gmo corn study

Cutting Edge New Study Casts SERIOUS Doubt on FDA’s Biggest Argument For GMO “Safety”

By On December 20, 2016


One of the biggest question marks about the genetically modified organisms created by Monsanto and other companies is the issue of “substantial equivalence,” a blanket definition made by the FDA that asserts that the crops are considered to be equal to non-GMO crops.

Because of this declaration, no compulsory safety testing is required by regulatory agencies in order for a new crop to be approved and enter the market.

Making matters even more confusing is the fact that GMOs (also known as genetically engineered seeds or crops) have registered patents, which suggests that the crops must be inherently different in some pretty substantial ways from traditional ones.

Are GMOs really “substantially equivalent” to non-GMO crops? Common sense says that the definition doesn’t quite fit, and now a new study on a particular type of GMO maize has added even more fuel to the fire.

Molecular Profiling Shows: GMOs Cause Large Increases in Toxic Compounds

As mentioned in a new article from the website, a new analysis using “cutting-edge molecular profiling methods” has shown once again that GMOs contain many substances that differ greatly from organic or conventional crops, and may be linked to health problems. 

The study, published by Scientific Reports, found large increases in two potentially toxic compounds in NK603, while also showing that 117 proteins and 91 metabolites were altered in the maize by the genetic transformation process, the GMWatch article said.

Carried out by an international team of researchers including Gilles-Eric Séralini, who produced a study linking Monsanto corn and glyphosate to tumors in rats (it was controversially unpublished in one journal and later republished in another), the study casts serious doubt on a 2009 European Food Safety Authority GMO panel declaration.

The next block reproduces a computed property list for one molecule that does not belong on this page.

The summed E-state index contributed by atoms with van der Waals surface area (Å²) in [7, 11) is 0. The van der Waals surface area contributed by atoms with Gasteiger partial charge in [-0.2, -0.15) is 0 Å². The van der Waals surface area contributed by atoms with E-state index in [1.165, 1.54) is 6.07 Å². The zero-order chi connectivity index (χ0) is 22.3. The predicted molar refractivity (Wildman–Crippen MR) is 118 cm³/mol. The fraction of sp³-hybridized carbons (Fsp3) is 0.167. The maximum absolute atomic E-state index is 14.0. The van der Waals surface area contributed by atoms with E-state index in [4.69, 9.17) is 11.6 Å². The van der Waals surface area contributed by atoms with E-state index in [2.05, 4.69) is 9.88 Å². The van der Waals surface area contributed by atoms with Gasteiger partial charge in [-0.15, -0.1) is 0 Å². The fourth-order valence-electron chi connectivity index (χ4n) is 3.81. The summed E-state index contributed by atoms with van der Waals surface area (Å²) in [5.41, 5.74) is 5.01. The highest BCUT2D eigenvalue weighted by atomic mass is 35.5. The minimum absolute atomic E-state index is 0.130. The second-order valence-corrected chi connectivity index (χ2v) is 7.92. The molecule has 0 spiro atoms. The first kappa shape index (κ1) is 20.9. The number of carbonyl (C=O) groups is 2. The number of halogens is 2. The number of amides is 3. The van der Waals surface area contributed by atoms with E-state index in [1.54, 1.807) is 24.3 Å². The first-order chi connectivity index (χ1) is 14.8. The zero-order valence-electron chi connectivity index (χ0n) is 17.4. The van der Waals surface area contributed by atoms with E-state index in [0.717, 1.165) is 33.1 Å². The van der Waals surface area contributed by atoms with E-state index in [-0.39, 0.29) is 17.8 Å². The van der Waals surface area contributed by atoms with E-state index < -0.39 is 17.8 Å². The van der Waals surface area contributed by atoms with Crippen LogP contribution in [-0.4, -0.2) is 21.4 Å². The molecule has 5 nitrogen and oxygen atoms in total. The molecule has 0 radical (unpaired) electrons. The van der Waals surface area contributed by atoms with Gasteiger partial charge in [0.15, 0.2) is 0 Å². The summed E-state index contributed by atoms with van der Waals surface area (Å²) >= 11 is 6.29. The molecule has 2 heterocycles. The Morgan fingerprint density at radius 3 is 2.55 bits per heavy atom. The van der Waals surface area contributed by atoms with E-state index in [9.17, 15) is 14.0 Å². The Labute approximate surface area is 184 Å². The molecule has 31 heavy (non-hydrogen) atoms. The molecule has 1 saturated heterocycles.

The EFSA panel concluded that the Monsanto maize is “compositionally equivalent to conventional maize” except for just the original intended change, which is the presence of additional proteins that make the corn able to withstand sprayings of glyphosate-based herbicides such as the company’s flagship Roundup product.

But the new study suggests that the EFSA’s conclusions may were incorrect.

As the GMWatch article noted:

The researchers’ in-depth analysis of the types of proteins (“proteomics”) and small biochemical molecules (“metabolomics”) revealed major differences between NK603 maize and its non-GMO counterpart.

A total of 117 proteins and 91 small molecule biochemicals (metabolites) were found to be significantly altered in NK603 corn by the GM transformation process. The GMO and non-GMO maize were grown in the same location and under the same conditions, ruling out the possibility that environmental factors such as the spraying of Roundup or different growing soils caused the differences.

Polyamines found to be present in increased amounts in GMO NK603 corn included putrescine and cadaverine,” the study concluded.

For more on why these two compounds could be bad news for people and animals who consume them from Dr. Michael Antoniou, one of the study’s researchers, check out the full GMWatch article by clicking here.

You can also read the full text of the study here.